3. Use the right decorations. Never use candles to decorate the tree. It might seem like a sweet, old-timey look, but as we discussed, there’s a reason why we stopped using them!
4. When decorating your tree, use lights that have the label of an independent testing laboratory. Check strands of lights for any signs of damage or wear. Replace any with worn or broken cords, or loose bulb connections.
5. Only connect up to three strands of mini string sets to light your tree, or a maximum of 50 bulbs for screw-in bulbs. If using LED lights read manufacturer’s instructions for the maximum recommended number of strands to connect.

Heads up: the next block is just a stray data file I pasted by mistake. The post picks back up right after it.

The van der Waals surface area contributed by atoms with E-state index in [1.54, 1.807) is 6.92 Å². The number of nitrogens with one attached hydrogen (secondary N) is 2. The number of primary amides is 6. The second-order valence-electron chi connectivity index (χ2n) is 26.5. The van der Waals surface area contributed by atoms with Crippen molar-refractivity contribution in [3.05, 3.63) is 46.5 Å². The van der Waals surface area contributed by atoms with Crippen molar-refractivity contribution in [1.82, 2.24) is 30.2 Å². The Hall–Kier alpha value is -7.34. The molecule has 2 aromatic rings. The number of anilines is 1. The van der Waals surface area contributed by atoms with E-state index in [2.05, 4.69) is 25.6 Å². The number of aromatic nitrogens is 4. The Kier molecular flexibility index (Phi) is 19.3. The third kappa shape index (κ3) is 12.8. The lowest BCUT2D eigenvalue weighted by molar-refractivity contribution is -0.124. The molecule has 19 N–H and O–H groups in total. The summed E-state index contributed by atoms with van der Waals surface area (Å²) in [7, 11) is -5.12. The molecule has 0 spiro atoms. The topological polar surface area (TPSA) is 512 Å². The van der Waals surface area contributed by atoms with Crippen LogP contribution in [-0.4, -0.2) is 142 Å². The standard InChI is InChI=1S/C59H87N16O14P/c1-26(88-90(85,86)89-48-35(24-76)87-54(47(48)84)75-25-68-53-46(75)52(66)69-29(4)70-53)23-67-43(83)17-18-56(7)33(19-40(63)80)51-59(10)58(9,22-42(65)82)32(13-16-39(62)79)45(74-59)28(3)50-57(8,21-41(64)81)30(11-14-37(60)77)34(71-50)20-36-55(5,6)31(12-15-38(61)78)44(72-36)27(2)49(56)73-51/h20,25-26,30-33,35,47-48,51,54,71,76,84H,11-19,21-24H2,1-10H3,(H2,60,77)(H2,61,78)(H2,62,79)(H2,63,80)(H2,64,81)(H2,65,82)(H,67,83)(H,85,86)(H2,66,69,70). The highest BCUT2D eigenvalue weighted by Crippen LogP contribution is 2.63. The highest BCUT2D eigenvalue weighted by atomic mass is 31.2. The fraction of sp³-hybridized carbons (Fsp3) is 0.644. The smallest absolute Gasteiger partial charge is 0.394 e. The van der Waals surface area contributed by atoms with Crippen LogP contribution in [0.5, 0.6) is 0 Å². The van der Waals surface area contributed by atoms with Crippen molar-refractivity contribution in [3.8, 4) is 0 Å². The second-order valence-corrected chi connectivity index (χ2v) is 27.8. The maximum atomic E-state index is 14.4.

6. Unplug the tree before leaving the house or going to bed, and make sure to have at several fire extinguishers in the house.
7. Dispose of your tree properly. Get rid of your tree when it begins shedding needles. Check with your community to find a tree recycling program to properly dispose of the tree. Dried-out needles themselves are a fire hazard, so old trees should not be left in homes or garages.
8. 80% of fire and smoke related deaths occur in homes without working smoke detectors. One of the most significant things you can do is to make sure that smoke detectors are placed near bedrooms on every level of your home and at the top of every stairway. This alone will reduce the chance of you becoming a fire victim by 50%.
9. Test your smoke detectors’ batteries regularly and never take a battery from any smoke detector unit…EVER!
10. Have both a primary and a secondary escape route plan from each room. Have a designated place outside for all family members to meet if there is a fire. People have died trying to rescue someone who has successfully escaped the building.